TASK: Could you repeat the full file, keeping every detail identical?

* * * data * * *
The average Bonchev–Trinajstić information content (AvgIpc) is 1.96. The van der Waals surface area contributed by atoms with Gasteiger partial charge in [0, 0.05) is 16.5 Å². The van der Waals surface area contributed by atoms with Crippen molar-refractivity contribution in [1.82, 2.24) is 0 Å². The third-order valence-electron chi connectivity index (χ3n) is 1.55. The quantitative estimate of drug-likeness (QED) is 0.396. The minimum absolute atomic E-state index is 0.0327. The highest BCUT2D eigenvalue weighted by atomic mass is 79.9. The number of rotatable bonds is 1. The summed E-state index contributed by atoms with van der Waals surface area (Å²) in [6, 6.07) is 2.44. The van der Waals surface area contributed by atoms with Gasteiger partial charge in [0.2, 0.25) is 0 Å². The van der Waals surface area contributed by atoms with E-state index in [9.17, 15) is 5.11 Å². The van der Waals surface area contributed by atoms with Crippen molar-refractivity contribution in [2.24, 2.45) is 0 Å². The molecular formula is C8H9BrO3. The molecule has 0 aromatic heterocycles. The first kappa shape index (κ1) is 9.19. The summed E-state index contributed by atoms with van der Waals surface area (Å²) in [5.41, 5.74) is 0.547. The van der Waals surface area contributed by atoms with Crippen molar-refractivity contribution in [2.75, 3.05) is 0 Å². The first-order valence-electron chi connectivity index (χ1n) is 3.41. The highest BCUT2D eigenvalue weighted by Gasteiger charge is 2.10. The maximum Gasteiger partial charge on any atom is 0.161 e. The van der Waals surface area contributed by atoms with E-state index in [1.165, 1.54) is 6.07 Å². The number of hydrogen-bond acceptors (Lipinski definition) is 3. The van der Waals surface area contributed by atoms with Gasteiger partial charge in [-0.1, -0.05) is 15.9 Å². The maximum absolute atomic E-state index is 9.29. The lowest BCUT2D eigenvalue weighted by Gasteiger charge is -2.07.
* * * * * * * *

The average Bonchev–Trinajstić information content (AvgIpc) is 1.96. The van der Waals surface area contributed by atoms with Gasteiger partial charge in [0, 0.05) is 16.5 Å². The van der Waals surface area contributed by atoms with Crippen molar-refractivity contribution in [1.82, 2.24) is 0 Å². The third-order valence-electron chi connectivity index (χ3n) is 1.55. The quantitative estimate of drug-likeness (QED) is 0.396. The minimum absolute atomic E-state index is 0.0327. The highest BCUT2D eigenvalue weighted by atomic mass is 79.9. The number of rotatable bonds is 1. The summed E-state index contributed by atoms with van der Waals surface area (Å²) in [6, 6.07) is 2.44. The van der Waals surface area contributed by atoms with Gasteiger partial charge in [0.2, 0.25) is 0 Å². The van der Waals surface area contributed by atoms with E-state index in [9.17, 15) is 5.11 Å². The van der Waals surface area contributed by atoms with Crippen molar-refractivity contribution in [2.24, 2.45) is 0 Å². The molecular formula is C8H9BrO3. The molecule has 0 aromatic heterocycles. The first kappa shape index (κ1) is 9.19. The summed E-state index contributed by atoms with van der Waals surface area (Å²) in [5.41, 5.74) is 0.547. The van der Waals surface area contributed by atoms with Crippen molar-refractivity contribution in [2.75, 3.05) is 0 Å². The first-order valence-electron chi connectivity index (χ1n) is 3.41. The highest BCUT2D eigenvalue weighted by Gasteiger charge is 2.10. The maximum Gasteiger partial charge on any atom is 0.161 e. The van der Waals surface area contributed by atoms with E-state index in [1.165, 1.54) is 6.07 Å². The number of hydrogen-bond acceptors (Lipinski definition) is 3. The van der Waals surface area contributed by atoms with Gasteiger partial charge in [-0.1, -0.05) is 15.9 Å². The maximum absolute atomic E-state index is 9.29. The lowest BCUT2D eigenvalue weighted by Gasteiger charge is -2.07.